Rewrite of 10 Commandments still fails test
The judge who gets this one is going to have his or her hands full.
On one side is the Scott County, Ind., school board, which has voted to post 11 “common precepts” in classrooms and hallways throughout its district. These precepts, which are derived from the Ten Commandments, begin with “Trust in God” and include admonitions to “Save sex for marriage” and “Respect authority.”
On the other side is the Indiana Civil Liberties Union, which will ask a federal court to block the displays. The prohibition against posting the Ten Commandments in public schools, the ICLU argues, cannot be circumvented simply by rewording the commandments.
This case, however, will be vastly more complicated than the typical lawsuit over a public display of the Ten Commandments. At issue in this case will be the distinction between religion and morality and whether moral teachings are necessarily religious ones. While a courtroom probably isn’t the best place to probe these questions, the nature of this controversy will place those issues squarely in a judge’s lap.
The seed that has grown into Scott County’s common precepts was planted in 1980, when the U.S. Supreme Court held in Stone v. Graham that public schools that posted the Ten Commandments were unconstitutionally endorsing religion. As sound as this ruling is, it has been attacked in recent years by parent groups and school boards desperate to find a place for God in schools. Many state legislatures have encouraged these efforts by passing laws permitting the display of religious codes in all public buildings.
For the most part, courts have refused to chip away at the Supreme Court’s 1980 ruling. As the debate has raged, however, courts have demonstrated increasing sympathy for school administrators charged — legally or practically — with teaching moral values. Yes, these courts have said, the Ten Commandments contain important moral lessons, lessons that should be taught in schools. Under the First Amendment, however, you cannot teach these lessons by teaching the Ten Commandments.
Scott County’s common precepts seize upon the distinction between religion and morality. The precepts were drafted by school Superintendent Robert Hooker, who admittedly rephrased the Ten Commandments in secular terms. The Constitution, he maintains, does not prohibit schools from teaching children to respect authority, honor their parents and retain their virginity.
In recasting the Ten Commandments, however, Hooker also included “Trust in God,” a red flag the ICLU could not ignore.
“A school can’t put up a proclamation that you should trust in God as part of the code that a good student should believe in,” ICLU lawyer Kenneth Falk told the Associated Press. “Regardless of the jurisprudence around the issue of the Ten Commandments, that statement alone is a violation of the establishment clause.”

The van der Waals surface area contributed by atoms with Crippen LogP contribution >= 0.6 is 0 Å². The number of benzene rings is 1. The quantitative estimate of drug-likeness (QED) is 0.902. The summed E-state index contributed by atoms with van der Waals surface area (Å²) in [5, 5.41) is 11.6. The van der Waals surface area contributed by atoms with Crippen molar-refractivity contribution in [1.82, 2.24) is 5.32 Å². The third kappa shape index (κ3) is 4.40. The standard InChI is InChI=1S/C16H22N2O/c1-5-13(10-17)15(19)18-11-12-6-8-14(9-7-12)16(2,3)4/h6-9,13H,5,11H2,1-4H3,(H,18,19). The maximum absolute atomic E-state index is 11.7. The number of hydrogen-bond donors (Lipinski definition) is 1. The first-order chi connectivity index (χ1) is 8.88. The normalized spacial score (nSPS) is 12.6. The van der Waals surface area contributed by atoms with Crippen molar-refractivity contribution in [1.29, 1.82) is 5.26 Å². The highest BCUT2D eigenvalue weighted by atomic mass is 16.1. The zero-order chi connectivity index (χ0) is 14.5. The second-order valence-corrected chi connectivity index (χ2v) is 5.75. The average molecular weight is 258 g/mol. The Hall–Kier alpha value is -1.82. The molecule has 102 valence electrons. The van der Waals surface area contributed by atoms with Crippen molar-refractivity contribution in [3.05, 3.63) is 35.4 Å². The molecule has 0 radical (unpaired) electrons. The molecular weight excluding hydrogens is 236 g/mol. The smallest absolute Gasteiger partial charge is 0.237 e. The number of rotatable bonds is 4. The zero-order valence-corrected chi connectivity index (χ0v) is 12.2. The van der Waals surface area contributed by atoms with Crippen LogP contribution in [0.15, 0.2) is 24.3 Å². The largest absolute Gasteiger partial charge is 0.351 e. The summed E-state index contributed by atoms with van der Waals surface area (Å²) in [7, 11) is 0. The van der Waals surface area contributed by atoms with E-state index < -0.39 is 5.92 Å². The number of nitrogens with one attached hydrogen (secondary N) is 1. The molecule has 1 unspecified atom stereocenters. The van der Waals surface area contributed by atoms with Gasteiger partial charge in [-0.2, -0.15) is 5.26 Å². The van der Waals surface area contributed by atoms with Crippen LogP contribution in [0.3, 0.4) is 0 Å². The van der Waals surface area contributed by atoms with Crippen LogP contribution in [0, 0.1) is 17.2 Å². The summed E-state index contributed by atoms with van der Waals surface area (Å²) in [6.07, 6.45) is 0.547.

Hooker obviously does not agree, but his reasoning should send shivers down the spines of all believers.
The “Trust in God” precept, Hooker told the Associated Press, is derived from “In God we trust,” which is printed on all U.S. money. Because of this common usage, Hooker said, the phrase is no longer strictly religious.
If Hooker is right, if we have secularized even God, the entire establishment clause is probably moot. More likely, though, Hooker’s defense of “Trust in God” is an overstatement, one that will not pass constitutional muster.
The other 10 precepts, however, should survive First Amendment scrutiny. While the moral beliefs they endorse certainly are based on Judeo-Christian teaching, so are many of our criminal laws. These beliefs are the moral underpinnings of our society and they surely can be taught in public schools without endorsing religion.
The ICLU almost concedes as much. While Falk maintains that rewording the Ten Commandments is not enough to avoid the endorsement of religion, he admitted to the Associated Press that the constitutionality of the other 10 Scott County precepts is “a much closer call” than the legality of “Trust in God.” One gets the feeling that the ICLU wouldn’t even challenge the precepts if the school district dropped the reference to God.
To those who believe that God needs a seat in the classroom, such a compromise probably seems appalling. They should realize, however, that the other 10 precepts are a potential breakthrough in the often-heated battle about the place of religion and morality in public schools. As these 10 precepts demonstrate, schools might just be able to teach morality without teaching religion.
And, if they do so without a hidden religious agenda, they can do so without violating the First Amendment.
Douglas Lee is a partner in the Dixon, Ill., law firm of Ehrmann Gehlbach Badger & Lee and a legal correspondent for the First Amendment Center.